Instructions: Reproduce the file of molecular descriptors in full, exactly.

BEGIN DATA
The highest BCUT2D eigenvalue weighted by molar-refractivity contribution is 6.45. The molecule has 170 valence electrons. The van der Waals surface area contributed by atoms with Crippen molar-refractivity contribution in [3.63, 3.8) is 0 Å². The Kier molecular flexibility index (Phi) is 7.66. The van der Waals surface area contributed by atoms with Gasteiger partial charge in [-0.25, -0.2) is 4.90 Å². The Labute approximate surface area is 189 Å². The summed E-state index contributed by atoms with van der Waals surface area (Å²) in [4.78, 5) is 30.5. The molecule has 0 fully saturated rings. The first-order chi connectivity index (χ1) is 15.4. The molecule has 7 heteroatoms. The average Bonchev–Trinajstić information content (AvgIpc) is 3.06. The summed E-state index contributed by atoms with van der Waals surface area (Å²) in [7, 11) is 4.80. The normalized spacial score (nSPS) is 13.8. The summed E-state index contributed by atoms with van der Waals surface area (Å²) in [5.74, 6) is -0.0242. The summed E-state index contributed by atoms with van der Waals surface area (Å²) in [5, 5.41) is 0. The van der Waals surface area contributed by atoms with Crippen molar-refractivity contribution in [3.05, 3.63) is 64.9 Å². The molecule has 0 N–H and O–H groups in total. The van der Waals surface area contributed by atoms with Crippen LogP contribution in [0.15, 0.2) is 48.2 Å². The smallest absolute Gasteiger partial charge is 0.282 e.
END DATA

The highest BCUT2D eigenvalue weighted by molar-refractivity contribution is 6.45. The molecule has 170 valence electrons. The van der Waals surface area contributed by atoms with Crippen molar-refractivity contribution in [3.63, 3.8) is 0 Å². The Kier molecular flexibility index (Phi) is 7.66. The van der Waals surface area contributed by atoms with Gasteiger partial charge in [-0.25, -0.2) is 4.90 Å². The Labute approximate surface area is 189 Å². The summed E-state index contributed by atoms with van der Waals surface area (Å²) in [4.78, 5) is 30.5. The molecule has 0 fully saturated rings. The first-order chi connectivity index (χ1) is 15.4. The molecule has 7 heteroatoms. The average Bonchev–Trinajstić information content (AvgIpc) is 3.06. The summed E-state index contributed by atoms with van der Waals surface area (Å²) in [7, 11) is 4.80. The normalized spacial score (nSPS) is 13.8. The summed E-state index contributed by atoms with van der Waals surface area (Å²) in [5.74, 6) is -0.0242. The summed E-state index contributed by atoms with van der Waals surface area (Å²) in [5, 5.41) is 0. The van der Waals surface area contributed by atoms with Crippen molar-refractivity contribution in [3.05, 3.63) is 64.9 Å². The molecule has 0 N–H and O–H groups in total. The van der Waals surface area contributed by atoms with Crippen LogP contribution in [0.15, 0.2) is 48.2 Å². The smallest absolute Gasteiger partial charge is 0.282 e.